2352-1465 © 2014 The Authors. Published by Elsevier B.V. This is an open access article under the CC BY-NC-ND license (http://creativecommons.Org/licenses/by-nc-nd/3.0/).

Selection and peer-review under responsibility of the Scientific Committee of EWGT2014 doi:10.1016/j.trpro.2014.10.104

1. Introduction

A smartphone application (i.e., an app) developed for facilitating the assessment of urban public transport services will be presented in the paper. With the help of the app and a smartphone's built-in GPS and inertial sensors, one can carry out spatiotemporal and kinetic measurements on-board a road vehicle, for instance on-board an urban public transport vehicle. Our aim was to develop a simple app for a widely used smartphone, namely an iPhone 4S, for ordinary passengers, i.e., ordinary clients of the public transport service, who can take measurements as they ride a bus or a tram.

Our measurement device (i.e., the smartphone running our app) is a far-cry from professional, high precision whole-body vibration dosimeters and analysers, such as the SV 100 developed and manufactured by Svantek (see their website technical details). SV 100 is integrated with a tri-axial whole-body accelerometer seat-pad. The analyser performs real-time simultaneous vibration analysis over a full octave, or one-third of an octave in frequency domain (as selected). Furthermore, it features all the various standard weighting filters for the whole-body vibration measurements. Their device is meant - and also priced for - professionals, not for the general public.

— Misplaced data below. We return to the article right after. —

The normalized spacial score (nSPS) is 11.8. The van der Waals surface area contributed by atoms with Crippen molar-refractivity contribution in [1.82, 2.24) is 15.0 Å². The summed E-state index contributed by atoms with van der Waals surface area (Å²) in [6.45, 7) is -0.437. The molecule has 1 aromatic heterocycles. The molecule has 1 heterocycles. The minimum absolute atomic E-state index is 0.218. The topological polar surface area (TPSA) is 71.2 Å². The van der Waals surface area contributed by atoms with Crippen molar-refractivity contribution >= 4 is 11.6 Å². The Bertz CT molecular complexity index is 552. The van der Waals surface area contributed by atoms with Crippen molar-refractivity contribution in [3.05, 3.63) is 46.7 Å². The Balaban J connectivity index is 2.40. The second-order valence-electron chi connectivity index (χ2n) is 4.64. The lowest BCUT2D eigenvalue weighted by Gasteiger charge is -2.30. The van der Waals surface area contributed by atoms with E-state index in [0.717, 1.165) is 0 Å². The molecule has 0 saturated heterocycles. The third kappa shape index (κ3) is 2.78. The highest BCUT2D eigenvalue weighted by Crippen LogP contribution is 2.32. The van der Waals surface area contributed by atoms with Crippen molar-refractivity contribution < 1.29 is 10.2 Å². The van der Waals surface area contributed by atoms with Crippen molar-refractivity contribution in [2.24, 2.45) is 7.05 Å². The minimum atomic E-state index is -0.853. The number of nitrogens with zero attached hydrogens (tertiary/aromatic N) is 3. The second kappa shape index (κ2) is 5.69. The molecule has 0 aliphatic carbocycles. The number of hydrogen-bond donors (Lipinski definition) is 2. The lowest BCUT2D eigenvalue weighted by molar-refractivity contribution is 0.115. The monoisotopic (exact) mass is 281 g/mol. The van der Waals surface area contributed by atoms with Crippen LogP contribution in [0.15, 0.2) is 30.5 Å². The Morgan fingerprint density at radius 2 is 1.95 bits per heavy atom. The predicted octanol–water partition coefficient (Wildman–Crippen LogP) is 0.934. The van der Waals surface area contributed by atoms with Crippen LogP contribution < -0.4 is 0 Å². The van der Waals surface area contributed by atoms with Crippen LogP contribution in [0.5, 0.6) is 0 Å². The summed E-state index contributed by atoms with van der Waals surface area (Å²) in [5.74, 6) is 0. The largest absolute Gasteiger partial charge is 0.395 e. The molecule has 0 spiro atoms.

Before we dive into the technical details of our measurement device, we will motivate the need for such an app and the need for easy-to-carry-out, but not very precise trajectory, speed and acceleration/vibration measurements, particularly in conjunction with assessing various aspects - including passenger comfort - of urban public transport services.

We touch upon the socio-economic situation of our home city: Budapest (Hungary) and to the state of its public transport network to motivate the development and use of the app.

Clearly, the measurement device presented herein can be used and the measurement described can be carried out in either of the mentioned cities, or in fact in any other cities worldwide.

2. Characterization of the target urban environments

The city of Budapest has multi-scale geographical, architectural and transport characteristics, similar to the situations described in (Ariza-Villaverde et al., 2013) and in (Tero et al., 2010) in connection with other cities and towns.